The perils of noise
Science backs up Rich’s pursuit of time spent seeking zero music, and as little noise as possible. A study from Lancaster University found that music impairs creativity. Researchers suggested that this could be because music disrupts our verbal working memory, which is the brain’s ability to remember how to perform a specific activity.
On top of causing a creativity drought, the white noise of our environment is stressing us out. ‘It’s fair to say that most people could do with less noise,’ says Dr Tim Lomas, senior lecturer and one of Europe’s leading experts in positive psychology. ‘People often don’t have enough time and space to be quiet, especially with the frenetic pace of the modern world and all the stimuli that are impinging on us constantly.’ Industrial noise and the mass of natter emanating from large city crowds is a not-so-silent killer.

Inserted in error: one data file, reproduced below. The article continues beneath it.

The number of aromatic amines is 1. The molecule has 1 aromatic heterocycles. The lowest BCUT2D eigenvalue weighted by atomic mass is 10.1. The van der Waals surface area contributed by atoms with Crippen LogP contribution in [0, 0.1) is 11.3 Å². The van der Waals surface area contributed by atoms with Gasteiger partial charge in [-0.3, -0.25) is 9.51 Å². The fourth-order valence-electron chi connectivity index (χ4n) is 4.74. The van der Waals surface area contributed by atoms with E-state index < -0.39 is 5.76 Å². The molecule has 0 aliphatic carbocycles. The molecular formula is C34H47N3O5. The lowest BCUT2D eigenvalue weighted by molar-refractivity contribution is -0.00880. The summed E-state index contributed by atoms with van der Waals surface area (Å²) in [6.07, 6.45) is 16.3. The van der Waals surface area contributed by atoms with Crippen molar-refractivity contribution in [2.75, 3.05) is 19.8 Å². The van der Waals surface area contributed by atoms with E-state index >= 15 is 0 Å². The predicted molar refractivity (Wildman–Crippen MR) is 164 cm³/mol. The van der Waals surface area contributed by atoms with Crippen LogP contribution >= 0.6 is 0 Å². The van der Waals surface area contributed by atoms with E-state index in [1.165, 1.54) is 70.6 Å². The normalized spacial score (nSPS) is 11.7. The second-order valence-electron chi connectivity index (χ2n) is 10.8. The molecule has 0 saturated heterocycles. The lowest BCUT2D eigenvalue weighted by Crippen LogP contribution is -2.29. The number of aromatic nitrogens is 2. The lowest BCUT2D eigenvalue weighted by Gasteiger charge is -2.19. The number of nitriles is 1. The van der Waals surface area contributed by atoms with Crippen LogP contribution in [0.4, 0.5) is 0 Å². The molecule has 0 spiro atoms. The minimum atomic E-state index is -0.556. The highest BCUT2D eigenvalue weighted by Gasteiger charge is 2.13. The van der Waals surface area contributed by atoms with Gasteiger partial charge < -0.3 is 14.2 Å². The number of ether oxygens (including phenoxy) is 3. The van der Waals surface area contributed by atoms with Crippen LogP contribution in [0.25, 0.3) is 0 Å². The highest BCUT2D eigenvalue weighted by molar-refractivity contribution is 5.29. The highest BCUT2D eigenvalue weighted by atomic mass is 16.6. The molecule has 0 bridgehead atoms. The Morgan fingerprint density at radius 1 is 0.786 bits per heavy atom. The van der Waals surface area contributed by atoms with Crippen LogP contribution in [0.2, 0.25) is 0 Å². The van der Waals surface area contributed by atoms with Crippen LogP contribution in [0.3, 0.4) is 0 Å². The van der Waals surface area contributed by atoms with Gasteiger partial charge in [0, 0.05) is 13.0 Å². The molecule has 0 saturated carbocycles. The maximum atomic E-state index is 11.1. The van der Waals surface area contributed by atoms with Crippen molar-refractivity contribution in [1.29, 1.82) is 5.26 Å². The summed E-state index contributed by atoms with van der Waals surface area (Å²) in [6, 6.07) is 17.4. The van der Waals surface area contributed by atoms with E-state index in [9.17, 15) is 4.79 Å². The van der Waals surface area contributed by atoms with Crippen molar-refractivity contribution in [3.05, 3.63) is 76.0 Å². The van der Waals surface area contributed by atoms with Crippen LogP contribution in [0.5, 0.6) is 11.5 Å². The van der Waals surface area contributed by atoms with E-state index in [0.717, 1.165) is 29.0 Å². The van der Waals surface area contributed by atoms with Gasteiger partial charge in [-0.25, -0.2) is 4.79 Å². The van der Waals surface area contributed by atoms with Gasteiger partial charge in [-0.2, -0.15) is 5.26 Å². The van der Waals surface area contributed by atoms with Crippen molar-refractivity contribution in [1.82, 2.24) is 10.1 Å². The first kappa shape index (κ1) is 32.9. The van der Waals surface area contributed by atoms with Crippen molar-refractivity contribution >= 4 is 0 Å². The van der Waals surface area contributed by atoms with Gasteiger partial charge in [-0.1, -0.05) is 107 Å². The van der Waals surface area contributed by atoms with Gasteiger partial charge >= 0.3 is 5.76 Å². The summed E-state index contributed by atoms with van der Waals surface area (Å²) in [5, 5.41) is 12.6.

It can often go unquestioned and be taken as an inevitable by-product of our environment – but experts have researched the toll it has on our health. A 2004 paper found that higher noise levels in neonatal intensive care units increased blood pressure, heart rates and disrupted sleep. The World Health Organization (WHO) conducted a study which concluded that at least 1 million healthy life years are lost every year as a result of traffic-related noise in Western Europe. The study suggests that there’s a correlation between environmental noise and cardiovascular disease, cognitive impairment, sleep disturbance, tinnitus and stress. Dr Lomas emphasises the importance of having time away from the noise and finding your quiet place. ‘These noises can often catch our attention in a way that promotes our worries and anxieties,’ says Dr Lomas. ‘There’s real value in having time to reflect and feel calm.’